HORYZONS

The HORYZONS project: Moderated Online Social Therapy for Maintenance of Treatment Effects from Specialised First Episode Psychosis Services ($1,792,727), led by Dr Mario Alvarez-Jimenez, a Senior Research Fellow at the Orygen Youth Health Research Centre.

Research partners are Orygen Youth Health Research Centre, the Australian Catholic University, the University of Melbourne and Deakin University.

The researchers have identified a clear gap in availability of easily accessible and engaging ways to help young people with psychosis avoid relapse, maintain engagement with mental health services and continue to recover after initial treatment. This study will test the impact of an online program called HORYZONS in long-term recovery for young people diagnosed early in the course of a psychotic illness. If effective, HORYZONS will provide a world-first resource for this purpose, combining social networking, peer support, online therapy and easy access to health professionals.

 

Getting to the CORE

Getting to the CORE: testing a co-design technique to optimise psychosocial recovery outcomes for people affected by mental illness ($1,777,332), led by Dr Victoria Palmer at the University of Melbourne.

Research partners are the University of Melbourne, the Victorian Mental Illness Awareness Council, the Victorian Mental Health Carers Network and eight selected community health centres throughout Victoria.

This research will investigate the value of actively involving people affected by mental illness in the design of treatment and care, and examine how this approach can best improve mental health services.  The project will build on the widely recognised work of Victoria’s mental health consumers and carers in fostering partnership with clinicians to improve their service experiences and quality.  The project will take this work further by testing if the approach will improve the recovery outcomes for consumers in eight community health centres across Victoria.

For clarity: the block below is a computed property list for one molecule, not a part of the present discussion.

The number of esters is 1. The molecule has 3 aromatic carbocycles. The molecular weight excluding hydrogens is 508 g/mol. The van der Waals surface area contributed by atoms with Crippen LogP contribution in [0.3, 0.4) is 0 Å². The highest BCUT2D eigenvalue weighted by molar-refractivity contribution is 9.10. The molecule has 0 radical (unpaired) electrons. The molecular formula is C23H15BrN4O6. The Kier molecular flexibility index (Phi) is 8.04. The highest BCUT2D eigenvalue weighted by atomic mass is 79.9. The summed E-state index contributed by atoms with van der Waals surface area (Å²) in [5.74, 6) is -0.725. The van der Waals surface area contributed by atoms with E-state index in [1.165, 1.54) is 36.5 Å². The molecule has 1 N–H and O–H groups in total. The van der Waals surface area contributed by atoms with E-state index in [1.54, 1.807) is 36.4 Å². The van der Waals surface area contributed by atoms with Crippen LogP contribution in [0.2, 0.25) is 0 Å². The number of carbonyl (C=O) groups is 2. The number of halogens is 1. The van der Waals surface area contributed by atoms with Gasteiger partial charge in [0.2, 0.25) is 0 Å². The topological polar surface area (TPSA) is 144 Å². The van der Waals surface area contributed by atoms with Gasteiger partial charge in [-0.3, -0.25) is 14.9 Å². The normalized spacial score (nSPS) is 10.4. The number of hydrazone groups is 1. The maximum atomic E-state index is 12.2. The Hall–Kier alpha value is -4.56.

PULSAR project

Working together with shared values towards recovery-oriented practice – Principles Unite Local Services Assisting Recovery – the PULSAR project ($2,331,460), led by Professor Graham Meadows at Monash University.

Research partners are Monash University, Mind Australia, the Eastern Region Mental Health Association, Southern Health the University of Melbourne, La Trobe University, Victoria University and University of London.

This project will test a practical approach to address the vital issue of how different types of services within a defined geographical area can be refocused to support recovery for people with mental illness.  It is expected to shed light on how clinical mental health, primary care and community support services can collaborate effectively and support people with mental illness achieve their personal recovery goals.  The research will adapt and test the usefulness of a set of training materials and organisational change techniques first used in the UK, with particular focus on how they can be suited to the Victorian context.

 

Parenting Role

Developing an Australian-first recovery model for parents in Victorian mental health and family services ($1,855,891),led by Associate Professor Darryl Maybery at Monash University.

Research partners are Monash University, SANE Australia, Family Life, Neami, the Bouverie Centre, the Parenting Research Centre, Raising Children Network, beyondblue, Eastern Health, Northern Health and the University of South Australia.

The key question to be addressed by this project is how we can improve longer term recovery of people with severe mental illness by addressing their parenting role as a core part of their treatment.  To answer this, the researchers will trial specific innovative interventions that engage families and children within specialist mental health services.  An Australian-first, this approach is expected to deliver significant mental health and wellbeing benefits to both parents and their children.

2017-02-09T17:12:48+00:00August 9th, 2013|